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Allegory shows an example of symbolic figures, actions, or symbolic representation. Since allegory was first found very long ago, there are many arts and writing that are allegorical. It is mostly based on social and economic problems around the world, thus stories such as Lord of the Flies, Animal Farm, Chronicles or Narnia, and etc are very famous. People in the Middle Age saw themselves as ancient, thus they used allegory as a synthesizing agent that brings together a whole image. Allegory influenced many people during the renaissance.

-Allegory can be a painting, writing, sculpture.
-It may be read through stories
-Very figurative because one subject may be disguised under another subject.
-a symbolical narrative
-Sometimes, it takes a while to get the context
-one must know about background information

Examples of book allegories...
-Lord of the Flies; William Golding
*the conch symbolizes order
*the story is about kids on an island fighting for control, but it actually resembles the corrupted view of this society that us, humans, are living.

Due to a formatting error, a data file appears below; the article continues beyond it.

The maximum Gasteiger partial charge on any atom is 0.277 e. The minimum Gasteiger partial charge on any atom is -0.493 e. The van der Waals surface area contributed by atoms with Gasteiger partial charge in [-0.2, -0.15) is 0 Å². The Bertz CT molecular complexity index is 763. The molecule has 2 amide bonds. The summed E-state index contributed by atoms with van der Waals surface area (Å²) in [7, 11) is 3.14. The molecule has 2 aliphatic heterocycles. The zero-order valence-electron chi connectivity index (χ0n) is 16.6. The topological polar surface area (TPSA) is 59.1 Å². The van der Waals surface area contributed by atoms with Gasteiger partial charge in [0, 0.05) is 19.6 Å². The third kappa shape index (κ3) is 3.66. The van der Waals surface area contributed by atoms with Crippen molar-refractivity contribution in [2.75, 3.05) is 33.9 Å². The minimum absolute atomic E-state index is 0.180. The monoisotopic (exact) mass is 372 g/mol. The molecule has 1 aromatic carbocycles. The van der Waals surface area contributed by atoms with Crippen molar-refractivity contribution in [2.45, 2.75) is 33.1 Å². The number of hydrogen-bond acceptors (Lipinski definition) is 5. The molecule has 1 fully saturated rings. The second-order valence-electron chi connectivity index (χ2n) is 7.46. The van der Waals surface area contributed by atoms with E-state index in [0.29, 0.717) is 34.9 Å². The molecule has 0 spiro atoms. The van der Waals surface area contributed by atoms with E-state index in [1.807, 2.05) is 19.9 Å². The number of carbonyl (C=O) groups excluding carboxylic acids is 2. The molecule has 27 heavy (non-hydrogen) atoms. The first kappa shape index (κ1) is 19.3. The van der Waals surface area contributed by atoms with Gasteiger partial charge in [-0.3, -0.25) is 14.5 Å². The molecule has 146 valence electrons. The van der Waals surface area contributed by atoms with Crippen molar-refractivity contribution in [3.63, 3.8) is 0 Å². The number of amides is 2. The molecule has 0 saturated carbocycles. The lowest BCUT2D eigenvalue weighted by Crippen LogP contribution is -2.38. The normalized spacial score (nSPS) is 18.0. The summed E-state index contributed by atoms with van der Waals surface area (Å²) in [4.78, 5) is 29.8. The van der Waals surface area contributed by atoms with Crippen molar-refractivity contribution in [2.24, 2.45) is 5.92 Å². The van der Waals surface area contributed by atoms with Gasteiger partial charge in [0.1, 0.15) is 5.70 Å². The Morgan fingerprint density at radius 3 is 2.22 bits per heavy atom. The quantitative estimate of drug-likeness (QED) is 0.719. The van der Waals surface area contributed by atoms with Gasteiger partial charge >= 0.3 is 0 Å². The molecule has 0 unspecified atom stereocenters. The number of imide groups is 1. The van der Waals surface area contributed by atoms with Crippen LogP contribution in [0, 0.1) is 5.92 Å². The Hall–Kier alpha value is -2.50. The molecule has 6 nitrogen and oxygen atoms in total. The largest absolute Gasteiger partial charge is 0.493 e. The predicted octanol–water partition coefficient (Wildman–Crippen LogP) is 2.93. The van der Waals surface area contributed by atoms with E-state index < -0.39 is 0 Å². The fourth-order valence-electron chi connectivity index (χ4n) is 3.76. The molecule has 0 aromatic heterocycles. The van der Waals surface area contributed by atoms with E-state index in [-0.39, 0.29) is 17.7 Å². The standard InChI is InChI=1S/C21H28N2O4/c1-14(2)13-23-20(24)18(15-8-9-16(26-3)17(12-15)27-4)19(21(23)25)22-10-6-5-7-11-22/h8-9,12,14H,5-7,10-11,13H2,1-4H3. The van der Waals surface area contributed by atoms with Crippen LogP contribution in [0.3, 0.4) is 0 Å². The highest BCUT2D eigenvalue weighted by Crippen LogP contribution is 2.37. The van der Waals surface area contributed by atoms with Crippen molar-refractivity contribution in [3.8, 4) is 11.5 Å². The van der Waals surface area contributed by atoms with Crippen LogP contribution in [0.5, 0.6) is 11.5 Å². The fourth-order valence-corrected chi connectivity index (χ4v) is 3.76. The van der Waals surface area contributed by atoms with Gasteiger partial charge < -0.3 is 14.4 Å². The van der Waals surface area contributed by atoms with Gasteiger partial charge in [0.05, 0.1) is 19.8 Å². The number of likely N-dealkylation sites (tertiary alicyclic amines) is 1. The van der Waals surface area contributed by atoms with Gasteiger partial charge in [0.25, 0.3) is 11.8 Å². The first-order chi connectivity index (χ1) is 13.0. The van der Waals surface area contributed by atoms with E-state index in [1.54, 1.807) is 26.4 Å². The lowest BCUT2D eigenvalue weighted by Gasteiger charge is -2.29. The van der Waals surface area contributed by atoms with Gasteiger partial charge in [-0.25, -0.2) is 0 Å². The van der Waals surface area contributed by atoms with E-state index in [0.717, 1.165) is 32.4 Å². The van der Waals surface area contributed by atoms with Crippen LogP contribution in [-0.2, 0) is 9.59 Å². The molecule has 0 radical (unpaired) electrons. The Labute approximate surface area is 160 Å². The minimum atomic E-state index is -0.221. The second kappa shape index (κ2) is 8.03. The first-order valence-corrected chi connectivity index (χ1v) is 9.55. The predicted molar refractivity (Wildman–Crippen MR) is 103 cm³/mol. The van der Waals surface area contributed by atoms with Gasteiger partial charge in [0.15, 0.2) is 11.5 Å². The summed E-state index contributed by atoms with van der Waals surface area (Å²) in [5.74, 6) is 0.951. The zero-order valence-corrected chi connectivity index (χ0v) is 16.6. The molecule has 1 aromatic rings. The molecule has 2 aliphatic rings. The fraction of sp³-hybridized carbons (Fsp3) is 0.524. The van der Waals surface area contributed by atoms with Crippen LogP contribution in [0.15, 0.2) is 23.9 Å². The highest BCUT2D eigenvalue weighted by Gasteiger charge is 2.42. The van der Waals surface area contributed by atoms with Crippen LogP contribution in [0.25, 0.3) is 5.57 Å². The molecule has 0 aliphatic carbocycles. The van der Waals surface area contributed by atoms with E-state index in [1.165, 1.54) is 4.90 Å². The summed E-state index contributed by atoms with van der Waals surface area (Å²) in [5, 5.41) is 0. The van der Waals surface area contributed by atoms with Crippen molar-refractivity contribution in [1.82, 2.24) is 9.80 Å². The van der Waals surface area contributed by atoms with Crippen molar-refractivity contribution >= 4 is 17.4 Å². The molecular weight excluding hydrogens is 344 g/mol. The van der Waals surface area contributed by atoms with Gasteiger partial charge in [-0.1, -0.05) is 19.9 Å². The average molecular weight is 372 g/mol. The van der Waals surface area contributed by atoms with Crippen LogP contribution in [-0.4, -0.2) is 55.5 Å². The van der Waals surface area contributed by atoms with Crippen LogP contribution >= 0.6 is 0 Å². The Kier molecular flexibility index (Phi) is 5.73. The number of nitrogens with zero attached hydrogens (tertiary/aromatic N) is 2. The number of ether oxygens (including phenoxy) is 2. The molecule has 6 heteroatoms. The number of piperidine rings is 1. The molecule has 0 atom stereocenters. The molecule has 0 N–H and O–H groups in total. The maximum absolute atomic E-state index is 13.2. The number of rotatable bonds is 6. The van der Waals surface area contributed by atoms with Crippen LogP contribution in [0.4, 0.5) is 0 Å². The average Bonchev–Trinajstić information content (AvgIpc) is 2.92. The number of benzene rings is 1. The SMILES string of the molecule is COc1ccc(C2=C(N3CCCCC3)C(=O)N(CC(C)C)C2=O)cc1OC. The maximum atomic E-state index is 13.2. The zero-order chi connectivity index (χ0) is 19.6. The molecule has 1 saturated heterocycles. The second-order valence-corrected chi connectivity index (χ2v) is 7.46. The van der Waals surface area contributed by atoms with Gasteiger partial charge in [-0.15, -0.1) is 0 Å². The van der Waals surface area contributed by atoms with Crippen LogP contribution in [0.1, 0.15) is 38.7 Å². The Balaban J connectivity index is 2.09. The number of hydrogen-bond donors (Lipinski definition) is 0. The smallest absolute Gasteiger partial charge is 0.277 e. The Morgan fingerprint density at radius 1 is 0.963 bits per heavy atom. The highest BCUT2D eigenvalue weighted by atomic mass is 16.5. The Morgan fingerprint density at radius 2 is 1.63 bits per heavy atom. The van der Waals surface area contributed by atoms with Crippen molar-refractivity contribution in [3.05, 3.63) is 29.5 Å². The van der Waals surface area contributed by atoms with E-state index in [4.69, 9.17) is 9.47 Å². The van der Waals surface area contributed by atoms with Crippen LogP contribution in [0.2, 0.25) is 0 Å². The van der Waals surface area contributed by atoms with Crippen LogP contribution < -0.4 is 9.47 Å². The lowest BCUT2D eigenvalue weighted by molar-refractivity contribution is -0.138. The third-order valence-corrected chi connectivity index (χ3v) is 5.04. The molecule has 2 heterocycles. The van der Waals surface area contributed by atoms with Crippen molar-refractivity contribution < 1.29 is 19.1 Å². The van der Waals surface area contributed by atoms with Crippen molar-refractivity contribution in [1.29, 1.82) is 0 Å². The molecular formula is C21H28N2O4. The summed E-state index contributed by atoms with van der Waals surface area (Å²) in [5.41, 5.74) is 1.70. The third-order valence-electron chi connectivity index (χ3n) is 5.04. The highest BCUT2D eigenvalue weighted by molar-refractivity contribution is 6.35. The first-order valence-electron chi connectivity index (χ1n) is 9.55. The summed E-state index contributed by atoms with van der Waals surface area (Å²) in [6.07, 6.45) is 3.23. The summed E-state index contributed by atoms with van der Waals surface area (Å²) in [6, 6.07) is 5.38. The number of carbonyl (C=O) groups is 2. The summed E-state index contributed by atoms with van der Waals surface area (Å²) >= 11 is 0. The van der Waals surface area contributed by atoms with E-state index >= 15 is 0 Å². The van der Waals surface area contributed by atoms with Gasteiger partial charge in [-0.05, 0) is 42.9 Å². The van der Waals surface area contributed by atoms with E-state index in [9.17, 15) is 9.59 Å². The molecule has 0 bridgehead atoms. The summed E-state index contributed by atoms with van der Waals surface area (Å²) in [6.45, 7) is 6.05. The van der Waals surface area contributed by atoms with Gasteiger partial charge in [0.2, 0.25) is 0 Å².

-The Pearl; John Steinback
*the pearl sounds like a affluence and happiness, but it actually destroys one's life by factors such as jealousy, or avarice.
*different understanding of the plot by different thinking level. For example, a sixth grader can read the book and say that it is about a poor fisherman searching for a pearl, but a ninth grader can analyze the plot like this: a poor fisherman is searching for a "happiness in life", or a string one holds on to in life, once he acquires it, it does not really bring the happiness. Instead it brings the opposite of happiness, unhappiness.


The Animal Farm talks about the corruption during the World war I.
-The collective farm
-Communist State
-Tyranny
-Animals represent historical figures

Four types of Allegory
1. Literal
2. Typological
3. Moral
4. Analogical


works cited
http://en.wikipedia.org/wiki/Allegory
http://www.tnellen.com/cybereng/lit_terms/allegory.html
http://dictionary.reference.com/browse/allegory
http://www.sparknotes.com/lit/pearl/